Yes and no.
In terms of sharpness, resolution, enlargement size, contrast, that sort of thing, there's still a fair (but not huge) amount of room before we start hitting hard physical limits. There's probably not much point in much more than 80-100 megapickles in a 135 format ("full frame") camera. Much past that and you're just rendering diffraction that much more faithfully. Few, if any, lenses can match that resolution, but there's no reason other than money and R&D why they couldn't.
Translate that into a smaller format, and I could imagine an hypothetical future micro 4/3 camera with a 200 mm f/4 "supertelephoto" the same size as the 85 f/1.8 that would have comparable (or even better) image quality to a 5DIII / 1DX with a 400 f/2.8 today.
With one huge caveat.
The depth of field / background blur (not the same thing, but close enough for this discussion) from such a combination shot wide open is going to be comparable to a 400 f/2.8...shot at f/16 or so. Which rather renders moot one of the two reasons for a lens that fast that long. (The other is its ability to gather lots of light, enabling fast shutter speeds at low ISOs in dim conditions, but we'll assume that high ISO performance in the future eliminates this as a practical differentiator.)
I posted a comparison of a 400 f/2.8 and a 70-200 f/2.8 @ 200 cropped to the same field of view as the 400. That would basically be the shot you'd get with a 200 f/2.8 on m4/3. Now, imagine stopping down to f/4, how much more depth of field you'd have, and there you go.
You'll also notice that the crop, though noticeably inferior, still holds up remarkably well. It's not hard to imagine future smaller and lighter cameras doing even better.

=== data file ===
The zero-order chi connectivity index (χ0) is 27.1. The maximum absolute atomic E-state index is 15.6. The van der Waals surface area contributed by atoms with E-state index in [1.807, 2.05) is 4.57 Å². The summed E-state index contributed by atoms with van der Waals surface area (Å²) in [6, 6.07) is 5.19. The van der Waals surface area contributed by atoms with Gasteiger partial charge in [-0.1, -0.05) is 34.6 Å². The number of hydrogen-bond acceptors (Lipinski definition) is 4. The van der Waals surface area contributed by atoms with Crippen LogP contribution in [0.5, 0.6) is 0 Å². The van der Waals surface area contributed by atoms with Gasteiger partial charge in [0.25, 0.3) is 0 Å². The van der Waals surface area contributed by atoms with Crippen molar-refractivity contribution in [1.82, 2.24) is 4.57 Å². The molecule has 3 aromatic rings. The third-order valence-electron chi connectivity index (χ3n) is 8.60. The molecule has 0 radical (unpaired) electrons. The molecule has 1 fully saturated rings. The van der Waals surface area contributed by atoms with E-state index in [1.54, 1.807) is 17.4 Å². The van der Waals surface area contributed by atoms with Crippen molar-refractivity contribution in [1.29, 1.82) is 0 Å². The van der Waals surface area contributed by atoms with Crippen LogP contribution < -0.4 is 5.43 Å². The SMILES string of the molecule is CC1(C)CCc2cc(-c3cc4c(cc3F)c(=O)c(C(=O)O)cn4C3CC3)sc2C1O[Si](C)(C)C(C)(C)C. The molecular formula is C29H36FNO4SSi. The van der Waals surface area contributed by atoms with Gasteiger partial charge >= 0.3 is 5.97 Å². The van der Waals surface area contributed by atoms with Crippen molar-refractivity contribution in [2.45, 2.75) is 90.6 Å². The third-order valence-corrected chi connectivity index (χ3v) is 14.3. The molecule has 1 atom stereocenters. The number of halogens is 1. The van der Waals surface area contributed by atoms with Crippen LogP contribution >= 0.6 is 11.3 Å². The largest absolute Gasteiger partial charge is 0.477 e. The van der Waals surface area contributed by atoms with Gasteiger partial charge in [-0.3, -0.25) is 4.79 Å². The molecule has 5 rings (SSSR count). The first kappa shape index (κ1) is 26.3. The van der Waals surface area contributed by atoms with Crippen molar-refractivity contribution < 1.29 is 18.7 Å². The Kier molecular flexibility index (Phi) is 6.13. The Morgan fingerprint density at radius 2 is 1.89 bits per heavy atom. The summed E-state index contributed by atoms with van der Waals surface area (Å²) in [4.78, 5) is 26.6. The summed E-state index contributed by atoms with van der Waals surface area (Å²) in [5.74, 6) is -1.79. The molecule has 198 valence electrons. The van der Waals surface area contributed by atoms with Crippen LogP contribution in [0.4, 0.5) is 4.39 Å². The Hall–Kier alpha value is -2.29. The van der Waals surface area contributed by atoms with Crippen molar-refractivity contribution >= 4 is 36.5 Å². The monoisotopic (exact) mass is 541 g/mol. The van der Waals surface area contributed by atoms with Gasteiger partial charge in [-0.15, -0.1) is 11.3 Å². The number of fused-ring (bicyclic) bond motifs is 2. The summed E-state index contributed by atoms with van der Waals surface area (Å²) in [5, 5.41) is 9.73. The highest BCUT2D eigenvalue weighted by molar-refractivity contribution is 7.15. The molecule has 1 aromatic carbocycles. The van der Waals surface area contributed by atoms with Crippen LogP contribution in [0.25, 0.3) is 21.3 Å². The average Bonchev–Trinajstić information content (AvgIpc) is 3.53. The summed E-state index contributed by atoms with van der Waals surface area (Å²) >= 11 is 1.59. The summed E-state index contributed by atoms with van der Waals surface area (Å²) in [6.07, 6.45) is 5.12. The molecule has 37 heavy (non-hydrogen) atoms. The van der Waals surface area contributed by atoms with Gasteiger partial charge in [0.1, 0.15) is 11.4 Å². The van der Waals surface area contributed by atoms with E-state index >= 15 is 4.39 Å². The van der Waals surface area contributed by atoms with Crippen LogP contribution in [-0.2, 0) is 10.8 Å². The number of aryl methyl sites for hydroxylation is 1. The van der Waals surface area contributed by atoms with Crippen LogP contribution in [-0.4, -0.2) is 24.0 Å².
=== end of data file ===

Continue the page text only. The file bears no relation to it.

But none of them will ever completely blow out the background the way a Great White can; that's just physics (and mostly simple geometry).
A 400 f/2.8 will always need a 143mm physical / virtual aperture, which means it's always going to have at least a 5 5/8" front element. You can use exotic materials to lighten the weight. You can probably use some other exotic materials and fancy design to shorten it somewhat. Diffractive optics, for example, holds real (as-yet-unrealized) promise for both. But you're always going to have that 6" lens cap to deal with, no matter what.
Thanks TP - that was clearly written and exactly the kind of explanation I was looking for, kudos for taking the time to spell it out. Understanding the limitations of the technology currently available (along with quenching curiosity) makes it a little easier to draft a probable roadmap for my future gear investments. The 400 2.8ii is on my radar and 10K for an entusiast on a biologist salary is a substantial investment - knowing that its dimensions and some of the key advantages are constrained by simple physics helps.